Trump supporters are angry at what they see as censorship on mainstream social media and defecting to platforms with fewer restrictions. Experts are concerned the trend will polarize US society even further.
For weeks US President Donald Trump has been maintaining that Democrats rigged the election in November and stole the vote. After he whipped his supporters into such a frenzy that some of them stormed the Capitol, Twitter temporarily suspended the account of its most infamous user for an initial period of 12 hours. Shortly afterward, it shut down Trump's account permanently, thereby stripping the president of his primary platform.
In the course of his four years in office, Trump shared his thoughts with some 90 million Twitter followers almost daily, sometimes even hourly. The permanent suspension of his account took the world by surprise. German Chancellor Angela Merkel described the move as "problematic"and suggested that a private company should not be making decisions on curbs to freedom of expression. US legal experts, meanwhile, have pointed out that the First Amendment only limits governmental actors from curbing freedom of speech.
"The First Amendment doesn't apply to private sector organizations. That's not how this works," Chris Krebs told reporters last Sunday. Krebs served as director of the Cybersecurity and Infrastructure Security Agency at the Department of Homeland Security until he was fired by Trump days after the November election for contradicting the president's claims that the election was rigged.
Pinar Yildirim is an assistant professor of marketing at the Wharton School at the University of Pennsylvania and last year co-authored a study called "Social Media and Political Contributions: The Impact of New Technology on Political Competition."
"With regards to Merkel's concerns, I think she also has the right to express her concerns and I can understand where she's coming from," she says. "I think the companies had to take action. [They couldn't] simply sit back and let the exchange of information that is potentially creating violence be exchanged on their platform."
But Yildirim recognizes Twitter's quandary.
"For them this is between a rock and a tough place," she says. "This is a difficult, challenging decision to make because they had to make the decision to give individuals the ability to express themselves. At the same time they need to make sure that the exchange of information on their platform is not creating violence on the streets, is not creating damage to individuals and property, is not creating harm to the democracy."
And that's exactly what Trump was doing, Yildirim says. "Social media is the most effective tool to inform them [your base], excite them, mobilize them," says Yildirim. "Trump has used Twitter very effectively in order to inform, sometimes to misinform, manipulate his base, to mobilize them, to make example of people he doesn't like."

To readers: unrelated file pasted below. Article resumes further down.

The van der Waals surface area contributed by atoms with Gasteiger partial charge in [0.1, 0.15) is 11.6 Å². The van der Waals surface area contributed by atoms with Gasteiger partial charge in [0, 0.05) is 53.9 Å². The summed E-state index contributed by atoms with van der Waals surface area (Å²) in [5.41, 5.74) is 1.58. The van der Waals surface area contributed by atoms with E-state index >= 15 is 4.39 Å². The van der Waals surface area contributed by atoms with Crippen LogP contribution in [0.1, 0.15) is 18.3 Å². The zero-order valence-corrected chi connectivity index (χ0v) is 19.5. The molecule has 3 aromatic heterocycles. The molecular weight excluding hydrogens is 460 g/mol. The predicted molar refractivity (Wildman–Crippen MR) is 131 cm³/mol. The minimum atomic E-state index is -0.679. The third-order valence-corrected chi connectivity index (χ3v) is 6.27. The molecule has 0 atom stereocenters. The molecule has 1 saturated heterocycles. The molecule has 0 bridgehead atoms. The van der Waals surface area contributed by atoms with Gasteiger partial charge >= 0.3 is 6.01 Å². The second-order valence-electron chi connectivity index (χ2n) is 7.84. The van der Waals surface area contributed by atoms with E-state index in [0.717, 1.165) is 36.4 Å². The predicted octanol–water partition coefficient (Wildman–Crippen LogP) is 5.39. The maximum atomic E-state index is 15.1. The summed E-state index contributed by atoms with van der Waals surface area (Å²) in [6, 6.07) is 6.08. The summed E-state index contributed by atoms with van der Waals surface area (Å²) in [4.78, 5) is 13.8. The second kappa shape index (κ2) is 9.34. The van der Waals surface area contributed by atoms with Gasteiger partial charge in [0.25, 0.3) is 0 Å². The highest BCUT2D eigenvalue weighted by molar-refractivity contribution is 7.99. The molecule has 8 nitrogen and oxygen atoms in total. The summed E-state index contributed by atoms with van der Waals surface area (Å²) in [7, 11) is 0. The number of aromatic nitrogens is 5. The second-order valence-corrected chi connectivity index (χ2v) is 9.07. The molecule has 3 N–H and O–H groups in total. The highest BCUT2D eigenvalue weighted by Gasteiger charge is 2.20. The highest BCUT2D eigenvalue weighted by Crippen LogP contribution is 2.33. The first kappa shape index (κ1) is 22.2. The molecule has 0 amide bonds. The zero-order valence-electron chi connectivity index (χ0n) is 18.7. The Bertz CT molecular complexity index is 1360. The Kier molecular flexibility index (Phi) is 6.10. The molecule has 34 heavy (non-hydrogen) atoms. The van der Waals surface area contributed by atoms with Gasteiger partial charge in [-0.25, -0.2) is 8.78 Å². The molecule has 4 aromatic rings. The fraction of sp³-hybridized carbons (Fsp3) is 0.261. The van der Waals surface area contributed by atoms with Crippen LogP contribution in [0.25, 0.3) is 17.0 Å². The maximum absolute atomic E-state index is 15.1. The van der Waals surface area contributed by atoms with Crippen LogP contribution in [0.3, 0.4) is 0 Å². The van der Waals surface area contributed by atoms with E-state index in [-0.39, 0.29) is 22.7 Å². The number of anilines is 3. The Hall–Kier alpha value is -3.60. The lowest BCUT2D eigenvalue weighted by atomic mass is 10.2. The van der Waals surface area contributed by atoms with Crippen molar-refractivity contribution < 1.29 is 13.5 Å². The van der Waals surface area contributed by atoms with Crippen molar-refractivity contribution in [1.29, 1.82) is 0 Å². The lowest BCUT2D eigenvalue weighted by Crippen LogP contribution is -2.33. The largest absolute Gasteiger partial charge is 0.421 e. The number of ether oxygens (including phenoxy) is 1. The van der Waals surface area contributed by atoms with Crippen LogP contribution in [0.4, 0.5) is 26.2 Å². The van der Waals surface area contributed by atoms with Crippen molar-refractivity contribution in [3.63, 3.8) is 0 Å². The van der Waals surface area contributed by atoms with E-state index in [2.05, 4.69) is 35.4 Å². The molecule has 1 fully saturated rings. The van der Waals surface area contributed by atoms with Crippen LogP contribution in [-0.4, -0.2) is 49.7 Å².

Other Twitters users responded to Trump's ban from the platform with suggestions for other ways he could spread his message — with smoke signals or carrier pigeons, for example.
But as Marco Verweij points out, he can always opt for the alternative social media sites currently gaining in popularity such as Rumble or Gab, which is used by Republican Senator Ted Cruz, a loyal Trump supporter. If Trump follows suit, his influence could prove even more dangerous.
"It will only strengthen polarization," says Verweij. "Because these forms of social media are even less regulated or not at all regulated."
Yildirim also wonders if Trump might start communicating with his supporters via video messages. They can currently add their names to a mailing list on Donald Trump Jr.'s website, which tells them in capital letters that "Censorship is Happening" and urges them to sign up "to stay connected (...) and receive messages from Don Jr. and affiliates."
Once Twitter began flagging more and more of Trump's tweets and retweets to indicate they contained false, disputed or misleading info, the platform saw an exodus of users. Other social media giants are also witnessing a backlash.
In the comments below a YouTube video posted by Fox Business, a business news channel owned by the Fox News Media group, Trump acolytes vented their rage at what they see as Big Techs' censorship.
"Fired: Amazon Prime, Twitter, Facebook. Bye!" wrote one user.
Parler, a popular niche platform for right-wing supporters and conspiracy theorists, has since gone dark
Facebook and YouTube have also banned Trump from their platforms for an indefinite period, while right-wing conservatives are angry at Amazon for suspending the so-called free speech social network Parler from its web-hosting service in the wake of the storming of the Capitol. The platform, which has a significant user base of Trump supporters, conservatives, conspiracy theorists, and right-wing extremists, has since gone dark.
Experts warn that niche social media platforms with fewer restrictions are on the rise and are likely to contribute to a culture of growing extremism.
"In online spaces where everybody can watch and everybody can observe individuals exchanging information, we can anticipate, we can predict what might be coming up," says Yildirim. "Now if these groups start simply segregating over multiple different platforms or creating offline alternatives or they start going underground, it's going to be much harder to observe them, it's going to be much harder to identify the harm or violence of these type of events that might come about."
Verweij's main concern is that Trump's Twitter ban has left his supporters feeling vindicated.
"The problem is of course if people believe there is a deep state out to get Trump, and that commercial elites, Hollywood elites and journalistic elites are adamantly against Trump, and you then forbid Trump — yeah, of course, that only fortifies people's beliefs about the deep state," he says.